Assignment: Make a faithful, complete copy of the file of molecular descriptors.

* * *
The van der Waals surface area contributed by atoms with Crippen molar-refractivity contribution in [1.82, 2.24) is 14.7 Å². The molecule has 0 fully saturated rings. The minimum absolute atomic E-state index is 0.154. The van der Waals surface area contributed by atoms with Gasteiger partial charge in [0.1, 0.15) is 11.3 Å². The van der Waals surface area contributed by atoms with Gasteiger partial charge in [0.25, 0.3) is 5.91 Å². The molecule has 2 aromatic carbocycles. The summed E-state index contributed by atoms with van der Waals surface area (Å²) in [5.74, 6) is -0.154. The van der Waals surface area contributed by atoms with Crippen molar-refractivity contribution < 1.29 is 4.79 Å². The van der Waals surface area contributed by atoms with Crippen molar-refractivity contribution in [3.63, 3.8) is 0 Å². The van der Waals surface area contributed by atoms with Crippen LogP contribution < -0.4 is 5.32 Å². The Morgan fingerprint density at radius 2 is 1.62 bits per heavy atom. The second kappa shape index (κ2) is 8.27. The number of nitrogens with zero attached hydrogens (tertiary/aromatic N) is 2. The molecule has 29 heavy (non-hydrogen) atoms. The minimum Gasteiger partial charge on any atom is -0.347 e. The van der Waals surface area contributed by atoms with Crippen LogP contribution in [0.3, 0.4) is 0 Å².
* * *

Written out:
The van der Waals surface area contributed by atoms with Crippen molar-refractivity contribution in [1.82, 2.24) is 14.7 Å². The molecule has 0 fully saturated rings. The minimum absolute atomic E-state index is 0.154. The van der Waals surface area contributed by atoms with Gasteiger partial charge in [0.1, 0.15) is 11.3 Å². The van der Waals surface area contributed by atoms with Gasteiger partial charge in [0.25, 0.3) is 5.91 Å². The molecule has 2 aromatic carbocycles. The summed E-state index contributed by atoms with van der Waals surface area (Å²) in [5.74, 6) is -0.154. The van der Waals surface area contributed by atoms with Crippen molar-refractivity contribution < 1.29 is 4.79 Å². The van der Waals surface area contributed by atoms with Crippen molar-refractivity contribution in [3.63, 3.8) is 0 Å². The van der Waals surface area contributed by atoms with Crippen LogP contribution < -0.4 is 5.32 Å². The Morgan fingerprint density at radius 2 is 1.62 bits per heavy atom. The second kappa shape index (κ2) is 8.27. The number of nitrogens with zero attached hydrogens (tertiary/aromatic N) is 2. The molecule has 29 heavy (non-hydrogen) atoms. The minimum Gasteiger partial charge on any atom is -0.347 e. The van der Waals surface area contributed by atoms with Crippen LogP contribution in [0.3, 0.4) is 0 Å².